So here we are.
I am not a teletherapist- and you're probably not, either, since you're here, reading this blog article! As an SLP, I'm used to in-person sessions, with regular, old-fashioned toys and games. But, one of the many things that has changed since COVID-19 has struck, is that I am now providing services for my clients who use AAC (augmentative alternative communication) via teletherapy.
I wanted to share what I've learned so far, so you can avoid the headaches, mistakes, and save time in learning how to do teletherapy with your clients who use AAC.
This is HUGE for me. I use my document camera I made out of an old webcam and mic stand to model on AAC devices/low-tech supports (i.e., my iPad with AAC apps and a core vocabulary board). This allows the client to see your device on their big screen, as opposed to you holding it up to the camera that views your face and modeling awkwardly next to your face. You can find document cameras on Amazon, but I recommend making your own if you're doing teletherapy temporarily- I'm pretty sure it's cheaper to buy a webcam (or use an old one) and find something to duck-tape it to than it is to buy a document camera (at minimum the good ones cost $99).
Don't make the mistake of flying by the seat of your pants. I know we do this with in-person therapy, but it's much harder to manage with teletherapy (at least when you're new to it). I email the parents suggestions of toys/games/crafts we can use to keep my client's hands busy if they have challenges attending to the screen. If they are able to attend to the screen for 30 min or longer, I pull out a book, puzzle (virtual or not virtual- I use my document camera to read physical books and play with real puzzles), or other engaging activity the client may be interested in. If they aren't engaged within 2 minutes of the activity, I ditch it and move on. I have a bunch of activities uploaded in my browser ahead of time so I can move on to the next activity quickly and easily so I don't lose their attention.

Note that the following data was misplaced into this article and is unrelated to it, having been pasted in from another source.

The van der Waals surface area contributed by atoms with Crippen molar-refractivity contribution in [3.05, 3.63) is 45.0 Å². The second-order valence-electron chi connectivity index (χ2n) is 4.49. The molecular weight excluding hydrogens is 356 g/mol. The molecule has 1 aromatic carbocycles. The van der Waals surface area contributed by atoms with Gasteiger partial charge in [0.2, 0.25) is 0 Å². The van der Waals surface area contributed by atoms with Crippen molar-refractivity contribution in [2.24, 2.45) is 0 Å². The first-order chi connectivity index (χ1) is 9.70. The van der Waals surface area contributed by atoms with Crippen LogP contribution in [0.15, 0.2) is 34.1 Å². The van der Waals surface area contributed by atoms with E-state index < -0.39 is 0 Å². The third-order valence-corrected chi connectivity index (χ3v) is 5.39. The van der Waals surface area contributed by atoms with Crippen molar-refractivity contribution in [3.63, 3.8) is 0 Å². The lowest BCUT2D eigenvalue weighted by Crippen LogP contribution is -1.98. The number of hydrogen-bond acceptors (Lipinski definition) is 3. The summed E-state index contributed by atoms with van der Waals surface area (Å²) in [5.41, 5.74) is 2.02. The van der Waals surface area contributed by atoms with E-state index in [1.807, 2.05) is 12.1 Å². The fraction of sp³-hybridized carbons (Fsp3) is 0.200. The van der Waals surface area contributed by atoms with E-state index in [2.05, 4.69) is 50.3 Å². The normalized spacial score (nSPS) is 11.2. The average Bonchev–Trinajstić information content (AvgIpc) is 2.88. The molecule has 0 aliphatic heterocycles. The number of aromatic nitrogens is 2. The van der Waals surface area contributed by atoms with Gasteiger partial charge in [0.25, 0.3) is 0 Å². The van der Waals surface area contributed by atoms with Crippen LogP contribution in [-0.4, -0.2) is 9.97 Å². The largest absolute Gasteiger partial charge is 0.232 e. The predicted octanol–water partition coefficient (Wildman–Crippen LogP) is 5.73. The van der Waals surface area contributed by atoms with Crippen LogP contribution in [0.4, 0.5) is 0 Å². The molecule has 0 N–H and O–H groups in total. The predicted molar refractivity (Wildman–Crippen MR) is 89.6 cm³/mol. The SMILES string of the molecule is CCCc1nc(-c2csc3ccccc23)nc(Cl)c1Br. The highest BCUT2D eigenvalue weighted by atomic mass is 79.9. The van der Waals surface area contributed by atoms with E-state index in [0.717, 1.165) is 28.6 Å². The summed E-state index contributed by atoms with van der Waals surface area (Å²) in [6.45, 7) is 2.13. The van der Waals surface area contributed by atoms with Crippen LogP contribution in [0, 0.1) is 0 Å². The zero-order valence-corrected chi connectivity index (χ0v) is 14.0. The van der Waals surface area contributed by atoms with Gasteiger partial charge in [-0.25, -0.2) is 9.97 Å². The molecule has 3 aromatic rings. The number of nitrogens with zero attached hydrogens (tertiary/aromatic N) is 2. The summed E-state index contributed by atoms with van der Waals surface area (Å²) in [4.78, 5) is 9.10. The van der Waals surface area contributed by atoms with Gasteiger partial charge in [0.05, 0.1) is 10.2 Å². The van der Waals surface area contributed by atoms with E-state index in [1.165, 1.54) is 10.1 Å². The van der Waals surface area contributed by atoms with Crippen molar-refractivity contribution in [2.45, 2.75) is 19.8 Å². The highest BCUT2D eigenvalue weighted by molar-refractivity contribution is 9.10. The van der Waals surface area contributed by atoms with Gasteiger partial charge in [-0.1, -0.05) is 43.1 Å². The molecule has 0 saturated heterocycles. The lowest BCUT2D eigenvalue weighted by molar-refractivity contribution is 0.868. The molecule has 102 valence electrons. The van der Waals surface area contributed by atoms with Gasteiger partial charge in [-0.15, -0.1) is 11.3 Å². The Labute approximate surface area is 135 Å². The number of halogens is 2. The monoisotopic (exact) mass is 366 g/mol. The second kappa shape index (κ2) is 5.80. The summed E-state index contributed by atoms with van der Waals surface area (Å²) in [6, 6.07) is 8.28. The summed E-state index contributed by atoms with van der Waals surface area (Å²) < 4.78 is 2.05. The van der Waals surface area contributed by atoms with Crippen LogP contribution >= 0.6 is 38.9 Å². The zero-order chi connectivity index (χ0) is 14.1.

Now is a great opportunity to coach the family members of your client who uses AAC. I have been using my sessions to fund AAC devices and helping parents complete the necessary documents online, to help parents find new ways to target core vocabulary, and to teach them how to use their child's AAC device.
If your parent has a device, is aware of how to use it, and knows all of the features of the device, you can also coach them in ways to motivate their child to express new words or sentences! Give them ideas for how they can use the AAC device in their home during their daily routines.
If you want more screens on your end, or your client's (this could enable you to see your client's face and your client's device, for example), you and your client can log into the teletherapy session (e.g., through Zoom, Theraplatform, etc.) with another device with a camera. I logged into my laptop and desktop recently for an additional camera on my laptop for modeling and booksharing. Make sure that you mute and turn the volume off of the additional device so you don't create massive amounts of feedback.
If your client does not have an AAC system for home, now is your opportunity to fix that. Send the parent or client core vocabulary boards (there are free ones you can download on my website), communication books, app recommendations, etc. You can also contact your local AAC device representative and loan a device for a trial. Right now in April there are many sales for AAC apps because it is Autism Awareness Month. Side note- if you're an SLP, take advantage of free AAC app downloads so you can model on an iPad and share it with the document camera. As SLPs, it's our responsibility to be sending devices, communication supports, and visual supports home so the family can use the AAC system effectively.
In order to get better at Tele AAC, you just need to start. My advice is to:
1) Get a document camera
2) Prepare for your sessions in advance
3) Coach the parent or in-person facilitator
4) Use more screens
5) Provide the client an AAC system for home
Sure, things will happen.
Kids will run away from the computer.
Parents will forget about their session they had scheduled.
Your website game you had planned will freeze.
But, the only way we can become better at teletherapy as SLPs is through actually doing it!
I hope that this article helped you find out what to avoid and what you may need before your sessions with your clients who use AAC.
Reach out to me at [email protected] if you have any further questions- I would love to see if I can help you further!
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